Can I make a living being a black male in tech?

I feel like that it is a burgeoning field. I see a lot of black people on tech panels who never built a product or code, who are racking up consulting dollars on how to find black people like me who do code or build products.

Or, should I be less cynical and just keep building cool products?

  • Tech doesn’t care about color. It only cares about what you bring to the table. If you build something cool, you will be perceived as cool. Simple as that.


    • +1

      It’s not about ethnicity, it’s about product, traction and how good you are. Unlike traditional sectors (banking, consulting, etc), tech is actually pretty merit-based.

      Let’s hope it stays that way.

  • Keep building products and your network!

    Tech prides itself on being meritocratic, previous poster may not experience the reality that it really isn’t.

    Will Lucas is podcasting a series of convos with some POC in tech in the US:

    of10podcast: 1/10 Makinde Adeagbo of Pinterest

  • Wtf! Go do a martial art or a combat sport and find out who you are. Or if that’s too much watch The Pursuit of Happiness. Get the fire burning and go for it. Life is too short for “what ifs”. There is always an excuse – race, gender, education…

    Good luck!!

  • Racism in tech is everywhere, unfortunately. There are still tons of opportunities, though, especially if you’re very skilled. If you leave tech because of racism then the racists win. So I hope you’ll stay.

  • You need to stop being judgey and supportive.

    The reason why there aren’t more blacks in tech is because of the resources they had while in school. We are at a turning point now where we will see more and more black technologists as funding in public school systems have increased over the years, but you have to remember that there are tons of white CEO’s on panels that haven’t coded a lick either. It’s not a black/white thing. It’s a how passionate and ready you are to build something.

    If all the creatives and business people left tech, the consumer products sector and half of b2b would die.

    If tech left, clearly, there would be just a bunch of people selling ideas.

    It takes both parties and for the historically underserved communities there is a natural lack in leadership that is going to be 100% equal because minorities arrived at the party later due to socioeconomic conditions. Sometimes there’s racism, but ask yourself if the problem is you and be honest.

  • Why don’t you go start a company with one of those panelists? They clearly have something of value…

    No, you’d rather make excuses and hate them and yourself. Wake up! You wouldn’t be saying that about white leaders who can’t or don’t code on a panel. You prefer making it a black white thing so you don’t have to be accountable for your own career decisions. It’s easier to point fingers and blame rather than join up and help someone who could use you on their team.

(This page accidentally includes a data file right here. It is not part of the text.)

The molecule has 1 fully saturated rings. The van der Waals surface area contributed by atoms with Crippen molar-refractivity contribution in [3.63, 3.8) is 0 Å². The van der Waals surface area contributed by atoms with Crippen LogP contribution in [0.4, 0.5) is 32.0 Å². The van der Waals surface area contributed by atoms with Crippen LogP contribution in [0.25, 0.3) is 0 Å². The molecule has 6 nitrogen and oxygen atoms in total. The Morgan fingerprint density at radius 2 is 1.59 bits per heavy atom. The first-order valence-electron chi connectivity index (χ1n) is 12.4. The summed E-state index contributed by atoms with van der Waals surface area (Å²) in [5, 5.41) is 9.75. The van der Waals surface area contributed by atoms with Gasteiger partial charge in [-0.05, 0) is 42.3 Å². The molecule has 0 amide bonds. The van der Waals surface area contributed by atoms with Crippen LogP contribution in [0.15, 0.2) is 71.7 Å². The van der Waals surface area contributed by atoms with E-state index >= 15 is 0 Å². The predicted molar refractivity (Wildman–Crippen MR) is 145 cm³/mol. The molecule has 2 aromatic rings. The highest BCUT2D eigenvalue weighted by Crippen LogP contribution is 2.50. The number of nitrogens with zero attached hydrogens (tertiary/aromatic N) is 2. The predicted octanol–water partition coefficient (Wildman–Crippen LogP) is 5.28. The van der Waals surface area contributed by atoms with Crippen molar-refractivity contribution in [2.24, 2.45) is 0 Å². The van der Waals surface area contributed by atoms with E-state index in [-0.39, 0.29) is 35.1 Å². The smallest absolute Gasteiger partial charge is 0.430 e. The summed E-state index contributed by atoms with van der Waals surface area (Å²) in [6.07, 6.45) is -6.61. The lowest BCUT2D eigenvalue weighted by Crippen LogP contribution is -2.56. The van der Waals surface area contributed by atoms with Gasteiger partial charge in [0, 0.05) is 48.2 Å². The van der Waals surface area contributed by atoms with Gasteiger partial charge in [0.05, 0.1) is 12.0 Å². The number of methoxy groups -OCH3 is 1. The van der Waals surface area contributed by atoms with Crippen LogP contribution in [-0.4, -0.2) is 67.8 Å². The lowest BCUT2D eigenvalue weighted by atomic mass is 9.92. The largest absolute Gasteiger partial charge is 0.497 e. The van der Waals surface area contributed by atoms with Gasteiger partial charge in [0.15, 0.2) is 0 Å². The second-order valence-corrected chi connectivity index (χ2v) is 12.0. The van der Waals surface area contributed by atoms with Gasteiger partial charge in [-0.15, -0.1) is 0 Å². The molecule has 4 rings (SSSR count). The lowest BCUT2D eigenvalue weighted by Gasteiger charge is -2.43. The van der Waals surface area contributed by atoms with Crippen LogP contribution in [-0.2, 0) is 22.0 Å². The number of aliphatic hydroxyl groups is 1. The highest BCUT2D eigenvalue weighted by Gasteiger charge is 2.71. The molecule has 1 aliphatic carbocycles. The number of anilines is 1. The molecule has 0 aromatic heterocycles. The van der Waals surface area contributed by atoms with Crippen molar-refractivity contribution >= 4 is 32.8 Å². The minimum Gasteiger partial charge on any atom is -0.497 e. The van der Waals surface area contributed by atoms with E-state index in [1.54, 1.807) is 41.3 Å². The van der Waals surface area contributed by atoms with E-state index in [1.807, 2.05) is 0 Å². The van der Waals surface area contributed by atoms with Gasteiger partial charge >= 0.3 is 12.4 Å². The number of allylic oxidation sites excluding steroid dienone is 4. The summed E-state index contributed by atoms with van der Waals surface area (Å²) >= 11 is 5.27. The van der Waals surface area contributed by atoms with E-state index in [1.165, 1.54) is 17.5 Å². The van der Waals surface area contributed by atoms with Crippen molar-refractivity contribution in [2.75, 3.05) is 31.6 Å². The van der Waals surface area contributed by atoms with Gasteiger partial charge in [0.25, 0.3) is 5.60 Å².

• I will take a slightly different approach. OK, the who codes and who doesn’t based on color is dumb. Lots of White people who own tech companies couldn’t code to save their lives. Now, having said that, the statistics are clear in that tech companies have a horrible record in regard to hiring minorities. That’s not a judgment, but a fact shown by their transparency reports. So, you have two choices: accept that and let it get to you, or get so good at your craft any company would be a fool to not hire you. The second choice is to build your own start-up. There is a group on meetup I think called Black People in Technology. They do lots of activities at tech events, and are looking for Black coders who can teach others how to do it. Whichever you decide, don’t let anyone convince you that you are not good enough based on color. Happy coding.

  • you’re either slinging crack rock or got a wicked jump shot..

    .. or can become a twice elected president of the united states

    .. or an astronaut

    .. or an astrologist chief science spokesperson

    but nothing more than this..

    unless you’re a musician

    or an actor

    or a poet

    but nothing more than this

    especially not in tech

  • C’mon! we’re getting tons of applications to our startup from experienced and curious black coders, on angellist. What’s your concern, anyways? is it that you haven’t met black fellow tech guys to work with, or is it your observation that black professionals tend to take over consultancy roles rather than do coding?

  • Anyone who thinks tech is a meritocracy is an idiot and I am guessing that they are also white and male.

    It is going to be harder for you. Simple as that. What you need to do is try to use it to your advantage. The panelists are right. Play the angle. Use your color for you instead of letting it be used against you.

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